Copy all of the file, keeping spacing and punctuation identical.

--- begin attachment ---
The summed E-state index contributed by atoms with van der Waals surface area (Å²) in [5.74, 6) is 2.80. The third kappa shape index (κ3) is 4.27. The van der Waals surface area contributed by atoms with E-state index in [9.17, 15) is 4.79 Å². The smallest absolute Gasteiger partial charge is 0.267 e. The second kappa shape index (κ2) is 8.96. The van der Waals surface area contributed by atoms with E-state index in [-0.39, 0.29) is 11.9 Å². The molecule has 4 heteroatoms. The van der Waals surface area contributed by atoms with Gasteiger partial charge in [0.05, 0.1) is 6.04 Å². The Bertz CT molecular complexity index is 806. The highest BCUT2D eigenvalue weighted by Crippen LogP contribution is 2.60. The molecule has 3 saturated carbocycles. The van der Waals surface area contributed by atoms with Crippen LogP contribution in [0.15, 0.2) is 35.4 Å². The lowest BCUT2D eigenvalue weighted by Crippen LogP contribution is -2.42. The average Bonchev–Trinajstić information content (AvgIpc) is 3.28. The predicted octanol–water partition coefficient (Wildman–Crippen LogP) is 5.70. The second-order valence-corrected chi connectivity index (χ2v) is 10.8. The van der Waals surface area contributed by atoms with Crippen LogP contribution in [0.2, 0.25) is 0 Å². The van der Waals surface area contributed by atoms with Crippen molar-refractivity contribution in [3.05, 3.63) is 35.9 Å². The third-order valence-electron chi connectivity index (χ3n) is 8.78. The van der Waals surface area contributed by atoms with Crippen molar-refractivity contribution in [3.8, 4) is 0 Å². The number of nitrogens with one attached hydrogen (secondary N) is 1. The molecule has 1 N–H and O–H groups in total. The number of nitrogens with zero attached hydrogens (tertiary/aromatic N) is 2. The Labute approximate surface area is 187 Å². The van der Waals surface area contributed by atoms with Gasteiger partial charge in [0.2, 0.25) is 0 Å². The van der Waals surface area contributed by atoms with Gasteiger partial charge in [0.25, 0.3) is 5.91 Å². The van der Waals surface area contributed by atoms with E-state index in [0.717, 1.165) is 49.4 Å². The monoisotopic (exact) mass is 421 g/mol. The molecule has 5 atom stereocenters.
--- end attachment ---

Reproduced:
The summed E-state index contributed by atoms with van der Waals surface area (Å²) in [5.74, 6) is 2.80. The third kappa shape index (κ3) is 4.27. The van der Waals surface area contributed by atoms with E-state index in [9.17, 15) is 4.79 Å². The smallest absolute Gasteiger partial charge is 0.267 e. The second kappa shape index (κ2) is 8.96. The van der Waals surface area contributed by atoms with E-state index in [-0.39, 0.29) is 11.9 Å². The molecule has 4 heteroatoms. The van der Waals surface area contributed by atoms with Gasteiger partial charge in [0.05, 0.1) is 6.04 Å². The Bertz CT molecular complexity index is 806. The highest BCUT2D eigenvalue weighted by Crippen LogP contribution is 2.60. The molecule has 3 saturated carbocycles. The van der Waals surface area contributed by atoms with Crippen LogP contribution in [0.15, 0.2) is 35.4 Å². The lowest BCUT2D eigenvalue weighted by Crippen LogP contribution is -2.42. The average Bonchev–Trinajstić information content (AvgIpc) is 3.28. The predicted octanol–water partition coefficient (Wildman–Crippen LogP) is 5.70. The second-order valence-corrected chi connectivity index (χ2v) is 10.8. The van der Waals surface area contributed by atoms with Crippen LogP contribution in [0.2, 0.25) is 0 Å². The van der Waals surface area contributed by atoms with Crippen molar-refractivity contribution in [3.05, 3.63) is 35.9 Å². The third-order valence-electron chi connectivity index (χ3n) is 8.78. The van der Waals surface area contributed by atoms with Crippen molar-refractivity contribution in [3.8, 4) is 0 Å². The number of nitrogens with one attached hydrogen (secondary N) is 1. The molecule has 1 N–H and O–H groups in total. The number of nitrogens with zero attached hydrogens (tertiary/aromatic N) is 2. The Labute approximate surface area is 187 Å². The van der Waals surface area contributed by atoms with Gasteiger partial charge in [0.2, 0.25) is 0 Å². The van der Waals surface area contributed by atoms with Gasteiger partial charge in [0.25, 0.3) is 5.91 Å². The van der Waals surface area contributed by atoms with E-state index in [0.717, 1.165) is 49.4 Å². The monoisotopic (exact) mass is 421 g/mol. The molecule has 5 atom stereocenters.